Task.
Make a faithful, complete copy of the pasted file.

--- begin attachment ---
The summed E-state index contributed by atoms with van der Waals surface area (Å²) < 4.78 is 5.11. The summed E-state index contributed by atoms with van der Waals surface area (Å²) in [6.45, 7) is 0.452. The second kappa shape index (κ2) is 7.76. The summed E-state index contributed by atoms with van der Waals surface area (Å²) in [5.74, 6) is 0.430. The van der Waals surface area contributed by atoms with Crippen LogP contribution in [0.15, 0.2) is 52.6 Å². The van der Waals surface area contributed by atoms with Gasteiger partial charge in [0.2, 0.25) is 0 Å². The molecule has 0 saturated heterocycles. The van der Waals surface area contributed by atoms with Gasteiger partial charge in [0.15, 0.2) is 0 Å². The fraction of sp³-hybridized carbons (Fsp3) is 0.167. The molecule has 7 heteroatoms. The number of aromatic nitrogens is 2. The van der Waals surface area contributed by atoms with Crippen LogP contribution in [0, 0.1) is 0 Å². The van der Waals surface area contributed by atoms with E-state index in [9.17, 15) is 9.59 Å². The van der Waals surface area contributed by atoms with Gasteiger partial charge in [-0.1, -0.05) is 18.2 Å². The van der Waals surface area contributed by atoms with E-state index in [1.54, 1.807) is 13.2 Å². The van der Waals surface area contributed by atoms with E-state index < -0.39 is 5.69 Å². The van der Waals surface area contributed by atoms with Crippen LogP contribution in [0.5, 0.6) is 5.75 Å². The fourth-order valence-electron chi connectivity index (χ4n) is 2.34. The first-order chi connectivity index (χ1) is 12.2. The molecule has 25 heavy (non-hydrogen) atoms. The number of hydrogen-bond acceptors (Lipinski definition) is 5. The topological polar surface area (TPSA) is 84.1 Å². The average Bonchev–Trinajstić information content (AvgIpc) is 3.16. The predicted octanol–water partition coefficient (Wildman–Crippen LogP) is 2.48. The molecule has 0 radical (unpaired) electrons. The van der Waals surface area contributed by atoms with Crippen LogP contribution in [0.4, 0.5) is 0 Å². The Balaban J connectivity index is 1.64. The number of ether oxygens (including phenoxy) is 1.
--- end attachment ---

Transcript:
The summed E-state index contributed by atoms with van der Waals surface area (Å²) < 4.78 is 5.11. The summed E-state index contributed by atoms with van der Waals surface area (Å²) in [6.45, 7) is 0.452. The second kappa shape index (κ2) is 7.76. The summed E-state index contributed by atoms with van der Waals surface area (Å²) in [5.74, 6) is 0.430. The van der Waals surface area contributed by atoms with Crippen LogP contribution in [0.15, 0.2) is 52.6 Å². The van der Waals surface area contributed by atoms with Gasteiger partial charge in [0.2, 0.25) is 0 Å². The molecule has 0 saturated heterocycles. The van der Waals surface area contributed by atoms with Gasteiger partial charge in [0.15, 0.2) is 0 Å². The fraction of sp³-hybridized carbons (Fsp3) is 0.167. The molecule has 7 heteroatoms. The number of aromatic nitrogens is 2. The van der Waals surface area contributed by atoms with Crippen LogP contribution in [0, 0.1) is 0 Å². The van der Waals surface area contributed by atoms with E-state index in [9.17, 15) is 9.59 Å². The van der Waals surface area contributed by atoms with Gasteiger partial charge in [-0.1, -0.05) is 18.2 Å². The van der Waals surface area contributed by atoms with E-state index in [1.54, 1.807) is 13.2 Å². The van der Waals surface area contributed by atoms with E-state index < -0.39 is 5.69 Å². The van der Waals surface area contributed by atoms with Crippen LogP contribution in [0.5, 0.6) is 5.75 Å². The fourth-order valence-electron chi connectivity index (χ4n) is 2.34. The first-order chi connectivity index (χ1) is 12.2. The molecule has 25 heavy (non-hydrogen) atoms. The number of hydrogen-bond acceptors (Lipinski definition) is 5. The topological polar surface area (TPSA) is 84.1 Å². The average Bonchev–Trinajstić information content (AvgIpc) is 3.16. The predicted octanol–water partition coefficient (Wildman–Crippen LogP) is 2.48. The molecule has 0 radical (unpaired) electrons. The van der Waals surface area contributed by atoms with Crippen LogP contribution in [0.4, 0.5) is 0 Å². The Balaban J connectivity index is 1.64. The number of ether oxygens (including phenoxy) is 1.